Traveling from Dubai to Mangaluru amid the global COVID-19 pandemic

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Traveling from Dubai to Mangaluru amid the global COVID-19 pandemic

Traveling from Dubai to Mangaluru amid the global COVID-19 pandemic

Mar 23, 2020 03:51:04 PM (IST)

Traveling from Dubai to Mangaluru amid the global COVID-19 pandemic-1

By Sandhya Soans

In the first week of March, the novel coronavirus outbreak also known as COVID-19 was declared a pandemic by the World Health Organization (WHO). By this time, in accordance with my plans for my future, I had already resigned from my job in Dubai, my UAE residency visa was under cancellation and I scheduled my travel for the end of March.

By the second week of March, the outbreak of Coronavirus had spread across the world. Reportedly, over 400,000 people had been infected and there were about 1000 fatalities, making it the biggest pandemic since the Spanish Flu in 1918.

Countries were closing borders and announcing a massive shut down. Things were getting worse by the hour, which is when I knew I had to expedite my exit. 

I searched through the news websites to understand the situation of this global pandemic and the Coronavirus outbreak specifically in India. But, there was no clarity on the protocols followed at the Indian Airports or even the actual number of infected individuals. Each news website said something different, inciting more paranoia. As the days passed, the global shutdown became further evident and major airlines started canceling their flights. I could not overstay in the UAE, hence, I decided to fly within the week.

Traveling from Dubai to Mangaluru amid the global COVID-19 pandemic-2

On the 16th of March 2020 - the Indian Ministry of Health extended its compulsory quarantine for a minimum of 14 days for all passengers coming in from and transiting through the UAE among other countries. As I was traveling from Dubai to Mangalore, I was certain that the health professional at the Dubai International Airport, as well as the Mangalore International Airport (MIA), would do their due diligence. I prepared myself mentally that I may have to undergo quarantine - be it voluntary or under the observation of the health professionals at the local hospital.

On the 20th March, just a day before all the flights were scheduled to stop operations I flew into Mangaluru. I reached the Dubai International Airport wearing two layers of clothes, a mask, gloves and armed myself with a stack of sanitizers. I sanitized every object in my sight - from the trolley to the suitcases I was carrying; from the chair, I was seated on to my passport and my phone. Dubai International Airport is one of the world’s busiest airports and I have been traveling to-and-fro for over five years now. But this time, the airport looked deserted with very few people and limited counters. Although for departures, there were no health examinations at the Dubai International Airport, I did see a few thermal cameras.

I boarded the flight - every passenger was wearing a mask including the check-in staff and the flight attendants. It looked like a scene from the next apocalyptic movie. I had booked a seat on the first row right next to the exit gate.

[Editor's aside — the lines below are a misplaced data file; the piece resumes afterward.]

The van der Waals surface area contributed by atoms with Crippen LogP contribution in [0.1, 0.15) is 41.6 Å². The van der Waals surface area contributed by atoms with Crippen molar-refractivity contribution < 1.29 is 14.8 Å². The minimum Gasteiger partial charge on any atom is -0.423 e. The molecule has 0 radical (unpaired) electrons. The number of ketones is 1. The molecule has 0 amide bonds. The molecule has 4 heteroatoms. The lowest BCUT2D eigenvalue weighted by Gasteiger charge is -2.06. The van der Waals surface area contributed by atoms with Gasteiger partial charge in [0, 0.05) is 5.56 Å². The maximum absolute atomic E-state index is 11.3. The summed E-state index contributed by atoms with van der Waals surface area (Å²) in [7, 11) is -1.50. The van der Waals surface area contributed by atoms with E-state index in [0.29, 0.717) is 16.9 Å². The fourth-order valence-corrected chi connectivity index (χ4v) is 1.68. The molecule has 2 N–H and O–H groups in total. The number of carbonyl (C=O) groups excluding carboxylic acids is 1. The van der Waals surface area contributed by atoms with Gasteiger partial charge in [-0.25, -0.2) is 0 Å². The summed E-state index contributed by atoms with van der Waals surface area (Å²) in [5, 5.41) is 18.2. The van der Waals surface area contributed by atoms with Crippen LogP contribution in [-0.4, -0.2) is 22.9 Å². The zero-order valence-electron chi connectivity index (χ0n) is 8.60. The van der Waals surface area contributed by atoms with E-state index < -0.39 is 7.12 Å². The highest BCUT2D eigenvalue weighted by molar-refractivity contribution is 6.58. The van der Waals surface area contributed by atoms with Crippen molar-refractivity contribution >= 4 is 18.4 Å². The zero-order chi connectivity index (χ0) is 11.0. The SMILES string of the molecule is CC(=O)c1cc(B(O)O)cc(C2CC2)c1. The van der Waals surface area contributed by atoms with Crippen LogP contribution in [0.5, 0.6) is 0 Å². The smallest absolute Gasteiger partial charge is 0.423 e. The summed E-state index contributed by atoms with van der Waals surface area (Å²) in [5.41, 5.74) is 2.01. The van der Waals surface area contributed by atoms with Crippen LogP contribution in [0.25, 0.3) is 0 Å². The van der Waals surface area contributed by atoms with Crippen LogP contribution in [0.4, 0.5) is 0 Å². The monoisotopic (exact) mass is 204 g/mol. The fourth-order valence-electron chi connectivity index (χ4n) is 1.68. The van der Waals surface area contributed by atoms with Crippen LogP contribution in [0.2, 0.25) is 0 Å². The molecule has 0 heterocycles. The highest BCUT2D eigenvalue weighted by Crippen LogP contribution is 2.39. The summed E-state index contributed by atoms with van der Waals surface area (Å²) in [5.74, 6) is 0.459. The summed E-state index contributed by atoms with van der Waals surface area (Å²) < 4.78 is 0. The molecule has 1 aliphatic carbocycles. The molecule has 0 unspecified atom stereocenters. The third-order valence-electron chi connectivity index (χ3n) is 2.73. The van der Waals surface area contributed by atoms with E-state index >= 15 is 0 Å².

The next three and a half hours were the longest. The flight attendant distributed a “Self-Reporting Form” that had to be filled by all international passengers on board. Also, announcements were made on the flight to report if passengers experience any symptoms related to Coronavirus in the coming days.

Traveling from Dubai to Mangaluru amid the global COVID-19 pandemic-3


The announcement said, “All passengers can call 01123978046 a 24x7 State Helpline Number provided by the Ministry of Health & Family Welfare, Government of India to report any health-related symptoms indicating Coronavirus.” I learned that announcements were made in all Indian Carriers traveling from COVID-19 affected countries including Italy, Iran, Republic of Korea, France, Spain, Germany, UAE, etc.

After reaching Mangalore Airport passengers formed a queue and had to go through three counters, before reaching the immigration desk. At the first counter – a medical staff checked the temperature. At the second counter – the filled-up Self-Reporting Form was accepted and the staff asked if anyone had any symptoms related to COVID-19. Lastly, at the third counter – a stamp was imprinted on the right hand indicating compulsory home quarantine.

I moved to the immigration desk and was asked general questions, collected my baggage and left the airport. I asked around the airport and understood that only people showing symptoms related to Coronavirus or passengers having regular fever, cough or any other sickness are Quarantined at the Wenlock Hospital in Mangalore. Healthy passengers are only asked to be home quarantined but must stay indoors as well as away from their family members as they might carry the virus from the co-passengers or their surroundings.

I think this is the least we should do, while the world is fighting this pandemic and the medical staff are risking their lives at the forefront – we can only contribute by social distancing.

Although slightly unpleasant, the process was smooth, quick and hassle-free and for that I am thankful. I am hopeful, with all the measures put in place by the Government, the spread will be contained. I write this from my Quarantine. I am isolated, but I don't feel so. 

Stay Isolated. Stay Safe.

Jai Hind.

The Author, Sandhya Soans is a former staffer of